Alexander Hegius von Heek

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Medallion with a conjectural portrait of Alexander Hegius, located in the facade of the Latin school in Deventer.

Alexander Hegius von Heek (?1433/1439/1440? – 7 December 1498) was a German humanist, so called from his birthplace Heek (located near Ahaus, then in the Duchy of Westphalia).

Hegius learned, likely in Emmerich, Greek from Rodolphus Agricola.[1] In 1474 he settled down at Deventer in the Netherlands, where he either founded or succeeded to the headship of a school, which became famous for the number of its distinguished alumni. First and foremost of these was Erasmus; others were Hermann von dem Busche and Murmellius, the missionaries of humanism, Conrad Goclenius (Gockelen), Conrad Mutianus (Muth von Mudt) and Frans van Cranevelt.[2]

His writings, consisting of short poems, philosophical essays, grammatical notes and letters, were published after his death by his pupil Jacobus Faber. They display considerable knowledge of Latin, but less of Greek, on the value of which he strongly insisted.[2]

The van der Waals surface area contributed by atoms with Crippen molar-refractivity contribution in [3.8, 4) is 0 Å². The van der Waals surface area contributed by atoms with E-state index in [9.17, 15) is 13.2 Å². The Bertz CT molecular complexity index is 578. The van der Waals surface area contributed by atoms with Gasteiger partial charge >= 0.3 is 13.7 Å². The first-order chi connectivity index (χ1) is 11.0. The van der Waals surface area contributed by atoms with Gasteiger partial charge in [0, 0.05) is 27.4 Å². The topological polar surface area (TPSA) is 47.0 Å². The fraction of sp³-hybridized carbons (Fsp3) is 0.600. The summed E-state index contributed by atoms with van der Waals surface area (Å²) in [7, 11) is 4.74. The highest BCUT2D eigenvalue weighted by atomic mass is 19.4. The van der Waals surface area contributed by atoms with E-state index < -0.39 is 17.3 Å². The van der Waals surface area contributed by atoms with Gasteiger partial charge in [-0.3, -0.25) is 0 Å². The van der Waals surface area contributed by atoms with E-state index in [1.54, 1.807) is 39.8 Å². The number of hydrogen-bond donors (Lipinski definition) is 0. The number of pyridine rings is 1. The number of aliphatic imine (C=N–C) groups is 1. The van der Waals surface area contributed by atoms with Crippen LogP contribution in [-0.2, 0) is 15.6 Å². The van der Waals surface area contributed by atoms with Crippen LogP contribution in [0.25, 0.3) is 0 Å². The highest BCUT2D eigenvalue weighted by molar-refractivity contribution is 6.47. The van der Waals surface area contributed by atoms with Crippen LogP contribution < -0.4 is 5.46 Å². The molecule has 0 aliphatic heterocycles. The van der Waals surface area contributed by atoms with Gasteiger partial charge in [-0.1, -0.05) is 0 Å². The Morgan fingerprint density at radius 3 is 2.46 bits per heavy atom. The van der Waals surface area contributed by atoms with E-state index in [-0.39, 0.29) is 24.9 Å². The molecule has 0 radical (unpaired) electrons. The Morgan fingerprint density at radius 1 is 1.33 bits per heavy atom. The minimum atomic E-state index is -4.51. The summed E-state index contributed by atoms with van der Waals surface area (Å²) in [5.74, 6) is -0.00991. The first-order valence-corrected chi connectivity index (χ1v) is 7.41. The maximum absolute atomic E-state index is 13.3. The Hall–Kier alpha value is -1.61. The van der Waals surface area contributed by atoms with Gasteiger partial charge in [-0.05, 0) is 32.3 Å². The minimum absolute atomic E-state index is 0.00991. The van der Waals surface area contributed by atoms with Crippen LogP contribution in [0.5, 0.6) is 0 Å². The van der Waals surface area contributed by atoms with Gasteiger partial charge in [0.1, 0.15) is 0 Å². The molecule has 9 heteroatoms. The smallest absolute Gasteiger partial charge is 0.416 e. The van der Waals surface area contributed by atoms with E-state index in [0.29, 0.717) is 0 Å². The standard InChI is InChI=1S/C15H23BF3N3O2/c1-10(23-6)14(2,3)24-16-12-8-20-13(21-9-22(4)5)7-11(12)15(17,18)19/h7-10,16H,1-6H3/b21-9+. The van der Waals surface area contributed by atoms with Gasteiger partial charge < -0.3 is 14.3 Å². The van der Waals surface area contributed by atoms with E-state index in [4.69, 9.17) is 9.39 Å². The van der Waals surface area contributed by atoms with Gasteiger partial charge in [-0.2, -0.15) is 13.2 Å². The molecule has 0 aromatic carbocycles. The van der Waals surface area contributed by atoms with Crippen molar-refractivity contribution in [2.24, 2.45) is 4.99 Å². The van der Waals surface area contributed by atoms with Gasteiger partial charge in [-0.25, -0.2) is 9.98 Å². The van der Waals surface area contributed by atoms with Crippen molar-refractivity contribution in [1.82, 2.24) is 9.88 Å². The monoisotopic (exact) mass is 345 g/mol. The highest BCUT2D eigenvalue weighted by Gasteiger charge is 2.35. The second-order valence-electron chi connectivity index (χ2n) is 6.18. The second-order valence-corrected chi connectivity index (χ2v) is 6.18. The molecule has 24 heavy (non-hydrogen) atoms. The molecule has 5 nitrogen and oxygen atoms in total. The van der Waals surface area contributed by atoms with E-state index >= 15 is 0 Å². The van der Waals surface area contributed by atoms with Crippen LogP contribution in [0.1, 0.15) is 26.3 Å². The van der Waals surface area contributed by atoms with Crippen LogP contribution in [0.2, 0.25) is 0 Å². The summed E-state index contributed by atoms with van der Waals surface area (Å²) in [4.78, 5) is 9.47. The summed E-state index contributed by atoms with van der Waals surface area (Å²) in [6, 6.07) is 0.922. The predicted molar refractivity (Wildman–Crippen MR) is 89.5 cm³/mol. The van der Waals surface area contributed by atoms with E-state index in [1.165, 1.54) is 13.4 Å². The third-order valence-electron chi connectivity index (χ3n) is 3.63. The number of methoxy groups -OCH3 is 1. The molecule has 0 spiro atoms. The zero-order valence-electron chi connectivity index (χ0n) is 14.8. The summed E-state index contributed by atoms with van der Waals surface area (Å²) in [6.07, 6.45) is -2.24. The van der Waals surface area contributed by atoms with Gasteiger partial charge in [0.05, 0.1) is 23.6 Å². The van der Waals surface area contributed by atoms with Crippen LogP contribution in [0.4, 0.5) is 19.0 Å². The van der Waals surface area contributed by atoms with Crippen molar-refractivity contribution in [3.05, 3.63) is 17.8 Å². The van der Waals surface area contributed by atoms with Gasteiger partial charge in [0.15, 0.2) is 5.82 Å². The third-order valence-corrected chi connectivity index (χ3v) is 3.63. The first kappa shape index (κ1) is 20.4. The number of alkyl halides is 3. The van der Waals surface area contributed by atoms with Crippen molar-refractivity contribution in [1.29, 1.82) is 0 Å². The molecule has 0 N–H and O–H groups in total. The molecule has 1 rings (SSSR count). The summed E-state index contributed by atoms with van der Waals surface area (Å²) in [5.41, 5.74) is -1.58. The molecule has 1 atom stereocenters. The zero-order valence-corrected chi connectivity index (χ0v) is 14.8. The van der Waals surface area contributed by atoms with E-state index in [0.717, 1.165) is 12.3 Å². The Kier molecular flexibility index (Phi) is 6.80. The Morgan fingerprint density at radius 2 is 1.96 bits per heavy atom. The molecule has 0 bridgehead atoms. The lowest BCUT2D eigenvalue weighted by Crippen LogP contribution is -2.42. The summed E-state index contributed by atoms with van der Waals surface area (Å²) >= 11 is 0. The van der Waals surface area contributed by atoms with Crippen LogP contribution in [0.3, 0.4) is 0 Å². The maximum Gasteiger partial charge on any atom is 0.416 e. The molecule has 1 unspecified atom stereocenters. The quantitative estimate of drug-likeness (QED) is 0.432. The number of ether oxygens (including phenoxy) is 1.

Hegius's chief claim to be remembered rests not upon his published works, but upon his services in the cause of humanism. He succeeded in abolishing the old-fashioned medieval textbooks and methods of instruction, and led his pupils to the study of the classical authors themselves. His generosity in assisting poor students exhausted a considerable fortune, and at his death he left nothing but his books and clothes.[2]


  1. ^ Akkerman, F., & Vanderjagt, A. J. (Eds.). (1988). Rodolphus Agricola Phrisius, 1444-1485: proceedings of the international conference at the University of Groningen, 28-30 October 1985 (Vol. 6). Leiden: Brill. P. 182.
  2. ^ a b c  One or more of the preceding sentences incorporates text from a publication now in the public domainChisholm, Hugh, ed. (1911). "Hegius [von Heek], Alexander". Encyclopædia Britannica. Vol. 13 (11th ed.). Cambridge University Press. p. 208. This work in turn cites: